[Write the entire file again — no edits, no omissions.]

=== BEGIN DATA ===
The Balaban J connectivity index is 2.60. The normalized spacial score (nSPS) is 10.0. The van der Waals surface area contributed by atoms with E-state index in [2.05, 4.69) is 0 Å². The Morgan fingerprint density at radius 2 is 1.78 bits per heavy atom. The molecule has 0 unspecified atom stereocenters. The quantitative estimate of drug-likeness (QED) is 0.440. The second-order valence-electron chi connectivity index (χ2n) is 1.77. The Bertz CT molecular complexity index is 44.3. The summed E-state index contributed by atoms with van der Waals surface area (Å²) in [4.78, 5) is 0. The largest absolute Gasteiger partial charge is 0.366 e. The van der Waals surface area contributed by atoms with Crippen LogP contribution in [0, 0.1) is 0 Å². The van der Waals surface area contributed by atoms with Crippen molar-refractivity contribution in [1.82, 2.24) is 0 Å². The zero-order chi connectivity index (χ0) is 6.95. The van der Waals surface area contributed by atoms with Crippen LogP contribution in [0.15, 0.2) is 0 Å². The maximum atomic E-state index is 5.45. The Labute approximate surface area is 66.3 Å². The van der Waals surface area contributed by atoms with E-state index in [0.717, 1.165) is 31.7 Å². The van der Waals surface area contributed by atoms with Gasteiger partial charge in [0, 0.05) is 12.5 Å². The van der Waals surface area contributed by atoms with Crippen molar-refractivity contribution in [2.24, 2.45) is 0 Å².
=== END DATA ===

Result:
The Balaban J connectivity index is 2.60. The normalized spacial score (nSPS) is 10.0. The van der Waals surface area contributed by atoms with E-state index in [2.05, 4.69) is 0 Å². The Morgan fingerprint density at radius 2 is 1.78 bits per heavy atom. The molecule has 0 unspecified atom stereocenters. The quantitative estimate of drug-likeness (QED) is 0.440. The second-order valence-electron chi connectivity index (χ2n) is 1.77. The Bertz CT molecular complexity index is 44.3. The summed E-state index contributed by atoms with van der Waals surface area (Å²) in [4.78, 5) is 0. The largest absolute Gasteiger partial charge is 0.366 e. The van der Waals surface area contributed by atoms with Crippen LogP contribution in [0, 0.1) is 0 Å². The van der Waals surface area contributed by atoms with Crippen molar-refractivity contribution in [1.82, 2.24) is 0 Å². The zero-order chi connectivity index (χ0) is 6.95. The van der Waals surface area contributed by atoms with Crippen LogP contribution in [0.15, 0.2) is 0 Å². The maximum atomic E-state index is 5.45. The Labute approximate surface area is 66.3 Å². The van der Waals surface area contributed by atoms with E-state index in [0.717, 1.165) is 31.7 Å². The van der Waals surface area contributed by atoms with Gasteiger partial charge in [0, 0.05) is 12.5 Å². The van der Waals surface area contributed by atoms with Crippen molar-refractivity contribution in [2.24, 2.45) is 0 Å².